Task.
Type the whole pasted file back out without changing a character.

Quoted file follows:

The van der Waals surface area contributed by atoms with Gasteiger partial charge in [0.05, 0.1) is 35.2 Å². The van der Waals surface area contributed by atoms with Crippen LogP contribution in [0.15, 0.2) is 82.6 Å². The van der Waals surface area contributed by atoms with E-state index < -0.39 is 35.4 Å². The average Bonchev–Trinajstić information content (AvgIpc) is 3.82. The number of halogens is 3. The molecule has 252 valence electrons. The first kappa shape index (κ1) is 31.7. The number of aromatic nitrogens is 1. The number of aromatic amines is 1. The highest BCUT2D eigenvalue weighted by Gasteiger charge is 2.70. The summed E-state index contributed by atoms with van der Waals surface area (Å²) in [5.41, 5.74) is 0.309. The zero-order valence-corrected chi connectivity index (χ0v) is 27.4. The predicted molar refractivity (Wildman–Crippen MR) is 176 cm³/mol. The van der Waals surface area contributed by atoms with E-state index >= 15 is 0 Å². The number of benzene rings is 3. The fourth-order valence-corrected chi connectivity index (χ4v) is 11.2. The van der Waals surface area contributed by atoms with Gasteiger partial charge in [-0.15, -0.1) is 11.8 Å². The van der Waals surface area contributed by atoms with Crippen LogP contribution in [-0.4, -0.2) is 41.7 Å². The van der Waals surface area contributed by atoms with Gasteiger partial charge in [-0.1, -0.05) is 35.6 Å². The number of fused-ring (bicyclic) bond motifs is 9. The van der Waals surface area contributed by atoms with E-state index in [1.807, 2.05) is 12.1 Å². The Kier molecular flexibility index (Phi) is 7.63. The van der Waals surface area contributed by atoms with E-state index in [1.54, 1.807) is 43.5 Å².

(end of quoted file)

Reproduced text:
The van der Waals surface area contributed by atoms with Gasteiger partial charge in [0.05, 0.1) is 35.2 Å². The van der Waals surface area contributed by atoms with Crippen LogP contribution in [0.15, 0.2) is 82.6 Å². The van der Waals surface area contributed by atoms with E-state index < -0.39 is 35.4 Å². The average Bonchev–Trinajstić information content (AvgIpc) is 3.82. The number of halogens is 3. The molecule has 252 valence electrons. The first kappa shape index (κ1) is 31.7. The number of aromatic nitrogens is 1. The number of aromatic amines is 1. The highest BCUT2D eigenvalue weighted by Gasteiger charge is 2.70. The summed E-state index contributed by atoms with van der Waals surface area (Å²) in [5.41, 5.74) is 0.309. The zero-order valence-corrected chi connectivity index (χ0v) is 27.4. The predicted molar refractivity (Wildman–Crippen MR) is 176 cm³/mol. The van der Waals surface area contributed by atoms with E-state index >= 15 is 0 Å². The number of benzene rings is 3. The fourth-order valence-corrected chi connectivity index (χ4v) is 11.2. The van der Waals surface area contributed by atoms with Gasteiger partial charge in [-0.15, -0.1) is 11.8 Å². The van der Waals surface area contributed by atoms with Crippen LogP contribution in [-0.4, -0.2) is 41.7 Å². The van der Waals surface area contributed by atoms with Gasteiger partial charge in [-0.1, -0.05) is 35.6 Å². The number of fused-ring (bicyclic) bond motifs is 9. The van der Waals surface area contributed by atoms with E-state index in [1.807, 2.05) is 12.1 Å². The Kier molecular flexibility index (Phi) is 7.63. The van der Waals surface area contributed by atoms with E-state index in [1.54, 1.807) is 43.5 Å².